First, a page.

During 1966, Motown adopted the phrase "The Sound of Young America" as their slogan -- a claim that was not hyperbole; it was the truth. The label was a hit machine, cranking out single after single, and almost all of them were hits of some magnitude, with 22 singles reaching the pop Top 20 and a slew of others pushing up the R&B charts or skimming the lower reaches of pop. This is an astonishing success and it reflects just how tight and focused Motown had become, a trait that is reflected in the listening experience of the five-disc, 125-track box The Complete Motown Singles, Vol. 6: 1966. Every other Complete Motown Singles box prior to this -- even the heady years of 1964 and 1965 -- was studded with subsidiary detours, Berry Gordy's forays into gospel, jazz, country, and other markets. With Motown indeed turning into the sound of young America, Gordy and his crew no longer bothered with these other potentially lucrative markets and concentrated on their core strengths, almost without exception. One of those exceptions happens to be the Mynah Birds, the storied, until now unheard band featuring Rick James on vocals and Neil Young on guitar, but their unreleased single, "It's My Time"/"Go on and Cry," fit into the rubric of young America: it was a perfect blend of Beatles rock and Motown pop-soul. It, of course, was a blip on the radar, a brief moment where Gordy and Motown flirted with the idea of rock & roll. For the most part, 1966 was devoted to exuberant, exhilarating soul, ranging from the elegant Supremes to the dirty grooves of Junior Walker & the All-Stars.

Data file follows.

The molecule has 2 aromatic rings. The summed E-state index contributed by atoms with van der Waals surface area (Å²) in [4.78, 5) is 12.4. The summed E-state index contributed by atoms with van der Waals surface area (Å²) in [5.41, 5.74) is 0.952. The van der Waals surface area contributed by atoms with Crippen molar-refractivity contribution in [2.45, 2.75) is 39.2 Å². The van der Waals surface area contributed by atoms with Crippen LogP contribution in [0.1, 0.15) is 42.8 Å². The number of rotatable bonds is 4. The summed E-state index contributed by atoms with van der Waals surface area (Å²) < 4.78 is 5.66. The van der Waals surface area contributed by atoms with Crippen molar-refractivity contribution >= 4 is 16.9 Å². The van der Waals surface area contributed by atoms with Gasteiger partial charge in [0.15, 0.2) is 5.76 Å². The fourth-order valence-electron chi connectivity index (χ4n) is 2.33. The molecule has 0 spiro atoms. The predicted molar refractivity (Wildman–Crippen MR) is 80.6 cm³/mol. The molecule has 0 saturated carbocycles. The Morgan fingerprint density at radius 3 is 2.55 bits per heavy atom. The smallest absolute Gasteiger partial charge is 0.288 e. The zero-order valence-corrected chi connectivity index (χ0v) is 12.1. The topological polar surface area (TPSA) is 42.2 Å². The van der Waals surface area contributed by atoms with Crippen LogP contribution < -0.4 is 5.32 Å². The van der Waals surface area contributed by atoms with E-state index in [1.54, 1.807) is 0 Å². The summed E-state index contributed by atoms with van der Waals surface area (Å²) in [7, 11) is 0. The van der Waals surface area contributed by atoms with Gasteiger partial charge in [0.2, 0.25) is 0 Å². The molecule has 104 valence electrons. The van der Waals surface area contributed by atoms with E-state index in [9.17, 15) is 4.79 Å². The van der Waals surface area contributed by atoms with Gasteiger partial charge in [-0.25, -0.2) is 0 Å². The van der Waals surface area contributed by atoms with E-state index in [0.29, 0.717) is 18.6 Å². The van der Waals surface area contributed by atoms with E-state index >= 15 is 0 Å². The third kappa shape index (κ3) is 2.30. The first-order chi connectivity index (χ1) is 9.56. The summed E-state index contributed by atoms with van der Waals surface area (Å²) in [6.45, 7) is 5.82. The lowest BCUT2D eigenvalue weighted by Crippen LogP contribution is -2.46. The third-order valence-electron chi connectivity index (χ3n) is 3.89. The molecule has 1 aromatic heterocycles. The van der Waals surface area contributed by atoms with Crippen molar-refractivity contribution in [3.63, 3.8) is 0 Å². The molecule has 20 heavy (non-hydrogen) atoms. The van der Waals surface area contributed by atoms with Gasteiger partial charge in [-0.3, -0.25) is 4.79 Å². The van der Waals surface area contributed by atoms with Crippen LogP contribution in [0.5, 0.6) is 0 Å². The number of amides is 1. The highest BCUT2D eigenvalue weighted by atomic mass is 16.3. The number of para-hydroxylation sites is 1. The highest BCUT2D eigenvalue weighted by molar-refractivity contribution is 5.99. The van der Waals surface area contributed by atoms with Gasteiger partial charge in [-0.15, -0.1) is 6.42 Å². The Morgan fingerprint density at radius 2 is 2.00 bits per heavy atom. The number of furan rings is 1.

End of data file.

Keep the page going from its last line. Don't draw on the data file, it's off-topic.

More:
What impresses most on The Complete Motown Singles, Vol. 6 is the variety and sophistication of this soul. Far from being a series of monochromatic spins on a single bouncy beat, there's a near-endless variety of sounds here. Much of it is bright, danceable, and infectious, as heard on Shorty Long's "Function at the Junction," the Temptations' "Get Ready," and Marvin Gaye & Kim Weston's "It Takes Two," but there's a wealth of lesser-known gems, from the Elgins' "Heaven Must Have Sent You" to a stack of sides from Chris Clark and Frances Nero's "Keep on Lovin' Me," a staple of Northern soul. Any Northern soul acolyte will find much to treasure here, but there's grittier, harder music here, typified by the Four Tops ("Reach Out [I'll Be There]") and the Temptations ("Ain't Too Proud to Beg," "[I Know] I'm Losing You"), who also saw Jimmy Ruffin step out with "What Becomes of the Broken Hearted." The Supremes, the Four Tops, and the Temptations were still at their peak popularity, but the year saw a few of the label's other stars in transitional mode: Smokey Robinson & the Miracles dropped off the radar and Marvin Gaye was busy dueting with Weston and Tammi Terrell (and also cutting the oddity "The Teen Beat Song," a love letter to the Detroit Free Press), while Stevie Wonder started dabbling with Bob Dylan in an excellent cover of "Blowin' in the Wind" (which is not the only acknowledgement of social upheaval; the Monitors' "Greetings [This Is Uncle Sam]" is a rare, early Vietnam protest tune). Amid this, there's the debut of the Spinners and the Isley Brothers, who had a hit with "This Old Heart of Mine (Is Weak for You)" but whose other singles prove that this was far from a one-shot wonder from them. Gladys Knight & the Pips also debuted this year with the good "Just Walk in My Shoes," but that's of a piece with the singles by the Monitors, the Originals, Robin Rick & Him -- songs that aren't well known but are nevertheless excellent and help make The Complete Motown Singles, Vol. 6 not just a necessary historical document but a virtual non-stop party.